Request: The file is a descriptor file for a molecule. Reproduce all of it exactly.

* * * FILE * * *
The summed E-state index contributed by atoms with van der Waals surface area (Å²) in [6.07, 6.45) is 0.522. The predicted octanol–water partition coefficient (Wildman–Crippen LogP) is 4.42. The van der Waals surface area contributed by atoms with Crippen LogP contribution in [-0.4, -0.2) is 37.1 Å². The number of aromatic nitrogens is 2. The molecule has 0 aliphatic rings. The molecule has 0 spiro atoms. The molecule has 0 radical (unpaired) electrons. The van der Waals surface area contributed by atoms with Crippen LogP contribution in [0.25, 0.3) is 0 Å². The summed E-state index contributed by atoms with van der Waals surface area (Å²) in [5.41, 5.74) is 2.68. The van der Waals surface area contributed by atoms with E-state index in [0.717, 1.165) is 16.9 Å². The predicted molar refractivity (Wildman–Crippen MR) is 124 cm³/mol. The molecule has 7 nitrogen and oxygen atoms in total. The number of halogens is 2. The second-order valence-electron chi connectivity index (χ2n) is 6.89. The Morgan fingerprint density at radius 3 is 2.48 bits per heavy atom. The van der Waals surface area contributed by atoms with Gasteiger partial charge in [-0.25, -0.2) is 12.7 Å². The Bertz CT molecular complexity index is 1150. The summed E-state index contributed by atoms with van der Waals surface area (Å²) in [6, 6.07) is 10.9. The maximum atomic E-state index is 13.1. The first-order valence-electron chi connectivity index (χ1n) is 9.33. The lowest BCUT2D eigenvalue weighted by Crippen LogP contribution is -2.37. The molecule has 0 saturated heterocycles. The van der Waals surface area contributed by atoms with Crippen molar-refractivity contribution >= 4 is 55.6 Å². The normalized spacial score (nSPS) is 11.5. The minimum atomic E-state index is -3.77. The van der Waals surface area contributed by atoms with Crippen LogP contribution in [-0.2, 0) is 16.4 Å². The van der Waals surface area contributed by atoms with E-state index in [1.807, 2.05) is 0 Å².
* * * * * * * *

The summed E-state index contributed by atoms with van der Waals surface area (Å²) in [6.07, 6.45) is 0.522. The predicted octanol–water partition coefficient (Wildman–Crippen LogP) is 4.42. The van der Waals surface area contributed by atoms with Crippen LogP contribution in [-0.4, -0.2) is 37.1 Å². The number of aromatic nitrogens is 2. The molecule has 0 aliphatic rings. The molecule has 0 spiro atoms. The molecule has 0 radical (unpaired) electrons. The van der Waals surface area contributed by atoms with Crippen LogP contribution in [0.25, 0.3) is 0 Å². The summed E-state index contributed by atoms with van der Waals surface area (Å²) in [5.41, 5.74) is 2.68. The van der Waals surface area contributed by atoms with E-state index in [0.717, 1.165) is 16.9 Å². The predicted molar refractivity (Wildman–Crippen MR) is 124 cm³/mol. The molecule has 7 nitrogen and oxygen atoms in total. The number of halogens is 2. The second-order valence-electron chi connectivity index (χ2n) is 6.89. The Morgan fingerprint density at radius 3 is 2.48 bits per heavy atom. The van der Waals surface area contributed by atoms with Gasteiger partial charge in [-0.25, -0.2) is 12.7 Å². The Bertz CT molecular complexity index is 1150. The summed E-state index contributed by atoms with van der Waals surface area (Å²) in [6, 6.07) is 10.9. The maximum atomic E-state index is 13.1. The first-order valence-electron chi connectivity index (χ1n) is 9.33. The lowest BCUT2D eigenvalue weighted by Crippen LogP contribution is -2.37. The molecule has 0 saturated heterocycles. The van der Waals surface area contributed by atoms with Crippen molar-refractivity contribution >= 4 is 55.6 Å². The normalized spacial score (nSPS) is 11.5. The minimum atomic E-state index is -3.77. The van der Waals surface area contributed by atoms with Crippen LogP contribution in [-0.2, 0) is 16.4 Å². The van der Waals surface area contributed by atoms with E-state index in [1.807, 2.05) is 0 Å².